No Upper West Side story can be told without some of the city’s most beloved longstanding fixtures. Home to the American Museum of Natural History, Lincoln Center and Riverside Park, the area abounds with cultural and leisurely destinations, and Central Park by far leads the narrative. If the area were in fact a storybook, its gorgeous brownstones would be the major motif, and its trademark prewar architecture the central theme. The Upper West Side’s architecture surely precedes itself, with historic and storied names like Dakota, Ansonia, Apthorp, Manhasset and Astor Court standing strong and proud.

Bounded by 116th and 59th Streets to the north and south, and by the Hudson River and Central Park to the west and east, the neighborhood is bookended by two major cultural institutions: Columbia University and Lincoln Center. The latter is host to a suite of memories always in the making, including the New York City Ballet and the New York Philharmonic Orchestra. In between, the American Museum of Natural History offers a constant rotation of awe-inspiring exhibits, and low-key nightlife venues dotted along the area’s avenues and streets make relaxing fun.

There is never a shortage of eateries to try in the neighborhood as well, from tasty bakeries to upscale French restaurants. Ample transportation, particularly at Columbus Circle and Lincoln Center, make travel to, from and inside the area’s grid a cinch.


The entire area north of 59th Street well up to Harlem was, like most of the city, pure country with rolling hills, fields, farms and streams. It was around the 18th century that many country residences were established, particularly by well-to-do New Yorkers who lived on and near what was then Anthrop Farm and Bloomingdale Road (now Broadway). The 1830s brought a major period of development to the area following the addition of the Hudson River Railroad, and Central Park’s inception two decades later continued in suit. Later development in the neighborhood was spurred by the introduction of the Ninth Avenue El train line at the turn of the 20th century.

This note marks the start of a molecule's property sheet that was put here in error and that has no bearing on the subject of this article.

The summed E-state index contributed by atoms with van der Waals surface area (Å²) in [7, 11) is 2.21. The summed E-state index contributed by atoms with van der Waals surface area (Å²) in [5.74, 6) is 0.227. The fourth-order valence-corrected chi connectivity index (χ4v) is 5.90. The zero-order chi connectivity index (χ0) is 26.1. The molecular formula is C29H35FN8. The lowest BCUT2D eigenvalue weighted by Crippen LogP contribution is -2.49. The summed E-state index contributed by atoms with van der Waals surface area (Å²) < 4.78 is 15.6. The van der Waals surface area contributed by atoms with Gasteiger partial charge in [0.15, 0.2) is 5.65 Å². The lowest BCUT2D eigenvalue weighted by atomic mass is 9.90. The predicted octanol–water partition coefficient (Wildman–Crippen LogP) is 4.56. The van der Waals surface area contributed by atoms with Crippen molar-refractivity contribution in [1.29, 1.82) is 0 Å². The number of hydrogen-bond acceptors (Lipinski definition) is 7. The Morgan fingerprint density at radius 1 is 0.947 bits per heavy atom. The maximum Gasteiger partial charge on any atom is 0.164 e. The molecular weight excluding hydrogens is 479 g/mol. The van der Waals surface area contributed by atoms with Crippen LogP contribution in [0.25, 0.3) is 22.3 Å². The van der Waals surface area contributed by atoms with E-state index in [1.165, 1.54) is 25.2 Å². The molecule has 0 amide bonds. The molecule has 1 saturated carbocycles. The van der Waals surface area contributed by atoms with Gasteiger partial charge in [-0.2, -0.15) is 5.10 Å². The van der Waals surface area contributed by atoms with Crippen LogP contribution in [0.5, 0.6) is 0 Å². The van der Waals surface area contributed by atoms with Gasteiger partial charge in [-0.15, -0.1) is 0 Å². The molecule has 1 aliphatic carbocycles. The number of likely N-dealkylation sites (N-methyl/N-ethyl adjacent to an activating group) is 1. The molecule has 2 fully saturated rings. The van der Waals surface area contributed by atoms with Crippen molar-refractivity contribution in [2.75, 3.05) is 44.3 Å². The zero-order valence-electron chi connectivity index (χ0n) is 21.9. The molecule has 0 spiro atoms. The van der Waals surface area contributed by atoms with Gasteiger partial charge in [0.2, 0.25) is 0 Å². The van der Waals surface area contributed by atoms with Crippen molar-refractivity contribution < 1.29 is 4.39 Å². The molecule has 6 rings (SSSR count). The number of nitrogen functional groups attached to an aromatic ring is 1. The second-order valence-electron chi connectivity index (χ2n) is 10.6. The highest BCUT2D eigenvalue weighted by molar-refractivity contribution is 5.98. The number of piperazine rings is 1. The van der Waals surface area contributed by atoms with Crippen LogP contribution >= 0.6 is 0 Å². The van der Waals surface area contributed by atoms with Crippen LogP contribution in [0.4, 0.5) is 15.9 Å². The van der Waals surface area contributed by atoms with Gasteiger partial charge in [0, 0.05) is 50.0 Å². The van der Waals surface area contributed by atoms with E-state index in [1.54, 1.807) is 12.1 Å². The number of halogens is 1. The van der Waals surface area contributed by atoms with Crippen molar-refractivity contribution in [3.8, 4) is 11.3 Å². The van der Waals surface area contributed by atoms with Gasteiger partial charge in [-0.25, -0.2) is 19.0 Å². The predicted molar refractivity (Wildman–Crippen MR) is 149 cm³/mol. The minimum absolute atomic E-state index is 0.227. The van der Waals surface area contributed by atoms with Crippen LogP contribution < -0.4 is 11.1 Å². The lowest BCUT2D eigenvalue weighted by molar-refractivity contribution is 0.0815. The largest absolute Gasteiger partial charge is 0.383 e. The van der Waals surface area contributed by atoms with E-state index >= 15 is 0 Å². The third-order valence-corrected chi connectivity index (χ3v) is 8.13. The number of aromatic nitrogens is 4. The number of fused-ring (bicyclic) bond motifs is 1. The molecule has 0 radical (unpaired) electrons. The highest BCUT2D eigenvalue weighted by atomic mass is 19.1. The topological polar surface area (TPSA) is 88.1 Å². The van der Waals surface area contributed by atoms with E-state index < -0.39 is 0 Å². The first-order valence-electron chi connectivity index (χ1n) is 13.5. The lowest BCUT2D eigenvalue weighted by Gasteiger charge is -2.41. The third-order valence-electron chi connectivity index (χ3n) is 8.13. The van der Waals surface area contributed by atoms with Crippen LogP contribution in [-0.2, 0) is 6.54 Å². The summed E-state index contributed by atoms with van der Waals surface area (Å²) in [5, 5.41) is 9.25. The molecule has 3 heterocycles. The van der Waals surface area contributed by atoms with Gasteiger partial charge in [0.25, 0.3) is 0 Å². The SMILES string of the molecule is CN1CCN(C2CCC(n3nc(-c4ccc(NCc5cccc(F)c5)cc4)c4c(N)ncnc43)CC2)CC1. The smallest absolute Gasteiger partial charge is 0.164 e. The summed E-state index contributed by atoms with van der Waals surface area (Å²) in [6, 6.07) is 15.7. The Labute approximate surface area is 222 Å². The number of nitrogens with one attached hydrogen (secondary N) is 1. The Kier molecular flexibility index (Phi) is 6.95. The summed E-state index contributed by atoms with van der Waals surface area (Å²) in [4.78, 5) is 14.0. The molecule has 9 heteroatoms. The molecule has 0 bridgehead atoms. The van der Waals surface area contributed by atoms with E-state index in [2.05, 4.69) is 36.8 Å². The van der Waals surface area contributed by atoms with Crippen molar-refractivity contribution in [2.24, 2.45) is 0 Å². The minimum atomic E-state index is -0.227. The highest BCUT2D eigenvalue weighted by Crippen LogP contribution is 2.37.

Central Park’s ample grassy lawns and paths are built for more than just bike-rides picnics. You’ll be hard-pressed to go for a stroll through the park or across the Upper West Side’s cozy streets without running into a four-legged friend on a leash.

At its lower end along the southern entry of Central Park, the Upper West Side commands a modern and polished image, greeting visitors with both a statue of Columbus and Trump Tower. Further inside the neighborhood along Broadway and on Columbus, Amsterdam and eventually West End Avenue and Riverside Drive, residents encounter a myriad of pre- and post-war buildings of varying sizes. These culminate in size particularly along parts of Broadway, West End Avenue and Riverside Boulevard and Drive.

The Upper West Side is primarily a grid, with Broadway's traffic running in both directions down the center. Its southern edge begins at 59th Street and Central Park, stretching towards the river and up to 110th Street where it becomes Morningside Heights. It then extends to 125th Street, with St. Nicholas at the eastern end and Riverside Drive to the west. The 2 and 3 express trains take visitors through the Upper West Side before heading to Harlem and The Bronx. The B and C trains also have stops along Central Park West, while the 1 train runs the entire area along Broadway.

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